US growth of Islam creates need for religious scholars


As Islam grows in the United States, some communities are dealing with a Muslim clergy shortage driven in part by students who want guidance from religious instructors they understand linguistically and culturally. And the Trump administration travel ban makes it more difficult for traditionally trained leaders to come into the country.

The Al-Hujjah Islamic Seminary, near Detroit, and a small number of schools in North America are scrambling to meet the demands, offering English-only classes in-person and online.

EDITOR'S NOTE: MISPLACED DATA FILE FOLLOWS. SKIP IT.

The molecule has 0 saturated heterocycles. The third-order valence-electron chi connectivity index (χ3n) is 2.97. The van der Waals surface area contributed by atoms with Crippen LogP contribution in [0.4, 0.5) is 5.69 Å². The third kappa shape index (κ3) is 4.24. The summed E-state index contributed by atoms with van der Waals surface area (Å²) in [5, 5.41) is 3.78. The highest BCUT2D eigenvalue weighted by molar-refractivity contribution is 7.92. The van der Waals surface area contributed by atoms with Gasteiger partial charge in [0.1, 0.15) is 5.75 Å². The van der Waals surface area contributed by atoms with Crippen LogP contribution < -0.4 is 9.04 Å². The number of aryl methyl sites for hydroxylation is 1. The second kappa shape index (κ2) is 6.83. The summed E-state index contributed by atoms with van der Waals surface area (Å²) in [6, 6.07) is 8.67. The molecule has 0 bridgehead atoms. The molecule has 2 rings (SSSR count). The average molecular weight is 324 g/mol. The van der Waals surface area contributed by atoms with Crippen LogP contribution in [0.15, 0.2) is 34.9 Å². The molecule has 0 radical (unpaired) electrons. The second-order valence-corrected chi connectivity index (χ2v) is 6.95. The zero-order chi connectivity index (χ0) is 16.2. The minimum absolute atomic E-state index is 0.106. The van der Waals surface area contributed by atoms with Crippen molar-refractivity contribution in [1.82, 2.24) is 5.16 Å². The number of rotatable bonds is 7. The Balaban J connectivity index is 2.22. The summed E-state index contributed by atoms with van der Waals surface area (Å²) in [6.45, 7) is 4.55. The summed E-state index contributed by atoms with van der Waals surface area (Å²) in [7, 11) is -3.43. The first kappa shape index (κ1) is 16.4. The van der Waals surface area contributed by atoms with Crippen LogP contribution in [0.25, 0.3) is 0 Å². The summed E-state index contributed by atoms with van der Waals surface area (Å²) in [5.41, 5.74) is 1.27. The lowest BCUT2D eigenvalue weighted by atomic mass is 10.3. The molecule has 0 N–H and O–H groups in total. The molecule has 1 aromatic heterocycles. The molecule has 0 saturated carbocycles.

The growth can’t come soon enough. Mosques, like Toledo’s Ahlul Bayt Center are using part-time imams. Ali Nawras, a center board member, says the arrangement works for day-to-day needs but only a full-time leader can understand local-community challenges and forge bonds with the youth and Muslim and non-Muslim populations.

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